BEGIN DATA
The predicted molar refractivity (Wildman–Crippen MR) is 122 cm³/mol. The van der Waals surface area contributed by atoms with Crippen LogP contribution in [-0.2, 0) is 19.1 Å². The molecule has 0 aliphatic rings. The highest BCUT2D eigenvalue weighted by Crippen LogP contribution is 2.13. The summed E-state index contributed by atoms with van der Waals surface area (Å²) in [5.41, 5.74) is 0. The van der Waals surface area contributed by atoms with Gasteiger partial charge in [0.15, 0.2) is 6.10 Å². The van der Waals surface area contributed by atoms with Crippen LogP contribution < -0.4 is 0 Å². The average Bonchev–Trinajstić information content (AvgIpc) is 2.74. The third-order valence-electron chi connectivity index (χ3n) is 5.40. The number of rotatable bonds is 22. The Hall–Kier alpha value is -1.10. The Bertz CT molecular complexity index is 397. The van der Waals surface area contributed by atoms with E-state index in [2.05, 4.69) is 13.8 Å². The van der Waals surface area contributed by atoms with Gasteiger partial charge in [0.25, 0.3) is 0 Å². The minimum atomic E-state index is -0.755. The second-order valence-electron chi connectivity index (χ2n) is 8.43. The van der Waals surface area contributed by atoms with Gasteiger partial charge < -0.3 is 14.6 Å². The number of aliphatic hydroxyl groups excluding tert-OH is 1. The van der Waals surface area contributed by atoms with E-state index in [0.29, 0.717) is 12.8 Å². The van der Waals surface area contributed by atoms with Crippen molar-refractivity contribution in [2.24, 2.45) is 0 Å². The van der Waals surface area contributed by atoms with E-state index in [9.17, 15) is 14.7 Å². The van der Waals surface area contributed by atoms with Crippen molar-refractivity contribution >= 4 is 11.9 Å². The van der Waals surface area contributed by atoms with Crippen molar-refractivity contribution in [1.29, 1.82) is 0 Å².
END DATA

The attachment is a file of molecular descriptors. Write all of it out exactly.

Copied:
The predicted molar refractivity (Wildman–Crippen MR) is 122 cm³/mol. The van der Waals surface area contributed by atoms with Crippen LogP contribution in [-0.2, 0) is 19.1 Å². The molecule has 0 aliphatic rings. The highest BCUT2D eigenvalue weighted by Crippen LogP contribution is 2.13. The summed E-state index contributed by atoms with van der Waals surface area (Å²) in [5.41, 5.74) is 0. The van der Waals surface area contributed by atoms with Gasteiger partial charge in [0.15, 0.2) is 6.10 Å². The van der Waals surface area contributed by atoms with Crippen LogP contribution < -0.4 is 0 Å². The average Bonchev–Trinajstić information content (AvgIpc) is 2.74. The third-order valence-electron chi connectivity index (χ3n) is 5.40. The number of rotatable bonds is 22. The Hall–Kier alpha value is -1.10. The Bertz CT molecular complexity index is 397. The van der Waals surface area contributed by atoms with E-state index in [2.05, 4.69) is 13.8 Å². The van der Waals surface area contributed by atoms with Gasteiger partial charge in [0.25, 0.3) is 0 Å². The minimum atomic E-state index is -0.755. The second-order valence-electron chi connectivity index (χ2n) is 8.43. The van der Waals surface area contributed by atoms with Gasteiger partial charge < -0.3 is 14.6 Å². The number of aliphatic hydroxyl groups excluding tert-OH is 1. The van der Waals surface area contributed by atoms with E-state index in [0.29, 0.717) is 12.8 Å². The van der Waals surface area contributed by atoms with Crippen molar-refractivity contribution in [2.24, 2.45) is 0 Å². The van der Waals surface area contributed by atoms with E-state index in [9.17, 15) is 14.7 Å². The van der Waals surface area contributed by atoms with Crippen molar-refractivity contribution >= 4 is 11.9 Å². The van der Waals surface area contributed by atoms with Crippen molar-refractivity contribution in [1.29, 1.82) is 0 Å².